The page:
The right way to carry it – Part 2

The second is much like the first however the primary difference in this case is that we are relying on two attachment points for the strap, one of which attached to the lens foot, and the second of which attaches to the camera itself.

This does limit the type of strap you can use as it as more suited to conventional strap styles although they need to be a little longer than a neck strap. As an example, of the above, only the Peak Design Or Magpul will be suited to this arrangement.

The post from JimKasson shows this method here

Screen Shot 2018-12-05 at 5.15.49 pm

Note 1: Using an arca swiss plate on your lens with a strap

One of the challenges you may have is the use of an arca swiss plate on your lens. This normally occurs if you have a lens you use regularly on a monopod or tripod.

There are one of three ways to address this:

  1. Flat ring – Most arca swiss plates will allow you to attach something to the bottom, but the typical problem is the standard ring attachment sticks out meaning you can’t use the plate on a tripod clamp. I don’t know about you, but I’m pretty lazy, so one of the solutions is a ring connection that flattens offered by some of the manufacturer’s, the Black Rapid example is shown. Cost is around $15 depending on what you are buying.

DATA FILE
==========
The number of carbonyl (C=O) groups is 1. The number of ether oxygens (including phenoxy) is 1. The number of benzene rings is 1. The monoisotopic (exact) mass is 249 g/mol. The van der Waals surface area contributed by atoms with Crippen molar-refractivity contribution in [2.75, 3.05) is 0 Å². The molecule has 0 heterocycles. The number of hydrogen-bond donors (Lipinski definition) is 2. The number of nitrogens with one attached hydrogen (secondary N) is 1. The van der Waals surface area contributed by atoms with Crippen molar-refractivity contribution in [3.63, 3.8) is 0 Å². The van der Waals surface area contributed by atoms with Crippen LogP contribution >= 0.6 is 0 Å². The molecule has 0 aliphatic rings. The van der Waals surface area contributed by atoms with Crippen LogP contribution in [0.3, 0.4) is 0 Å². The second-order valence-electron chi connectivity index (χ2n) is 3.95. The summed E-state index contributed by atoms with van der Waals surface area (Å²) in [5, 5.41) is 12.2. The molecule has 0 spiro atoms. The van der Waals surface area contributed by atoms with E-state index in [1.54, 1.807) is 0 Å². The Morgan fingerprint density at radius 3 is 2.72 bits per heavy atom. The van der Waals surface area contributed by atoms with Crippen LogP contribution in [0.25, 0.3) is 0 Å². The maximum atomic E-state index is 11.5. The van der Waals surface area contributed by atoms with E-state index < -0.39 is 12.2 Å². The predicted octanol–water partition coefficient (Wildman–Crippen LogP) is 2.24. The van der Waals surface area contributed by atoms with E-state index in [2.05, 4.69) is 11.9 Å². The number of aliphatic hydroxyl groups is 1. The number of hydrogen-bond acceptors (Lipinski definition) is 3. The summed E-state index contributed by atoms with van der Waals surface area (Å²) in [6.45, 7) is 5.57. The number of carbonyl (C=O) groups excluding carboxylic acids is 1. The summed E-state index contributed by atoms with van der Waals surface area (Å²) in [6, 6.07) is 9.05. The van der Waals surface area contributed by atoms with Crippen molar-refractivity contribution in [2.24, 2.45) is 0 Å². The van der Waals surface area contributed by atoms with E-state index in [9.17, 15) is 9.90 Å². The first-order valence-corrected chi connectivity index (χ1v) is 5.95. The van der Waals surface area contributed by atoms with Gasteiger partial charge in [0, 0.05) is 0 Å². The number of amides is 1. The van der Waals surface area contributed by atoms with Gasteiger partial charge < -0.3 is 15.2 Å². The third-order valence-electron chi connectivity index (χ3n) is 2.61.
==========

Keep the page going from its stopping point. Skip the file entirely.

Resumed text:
2. The arca clamp option – This option involves the use of an arca clamp. These can be purchased anywhere for about $20 to $50 depending on the quality and brand. If you go with a Magpul strap through RRS, you can get a clamp that is compatible with the QD attachment . There is also a clamp option from Spiderpro which I’ll cover under hybrid options.
  3. Arca plates with built in attachment points for straps – There are a number of arca swiss plate options with built in attachment points. Fusion plate was one of the first I saw on the market. If they seem expensive, there are some other options around but I can’t personally vouch for any of them as I don’t personally use them (or the fusion plate). Alternatively you can buy a lens foot that incorporates a strap attachment point like the RRS version for the 100-400.

This is a spider arca clamp, but you can achieve the same outcome with any arca clamp you purchase online.

The following example shows an plate from Peak Design with the strap connector already incorporated into the bottom so it doesn’t impact use of the plate on a tripod

Note 2: Dealing with the risk of a failing strap

Some people may have concerns of the strap falling. It’s not an irrational fear given the camera is attached to a single point.

There are easy ways to address this with what is referred to as a camera tether, and some strap manufacturers like Joby provide this as a standard inclusion with their strap. They also sell it separately of you prefer another brand.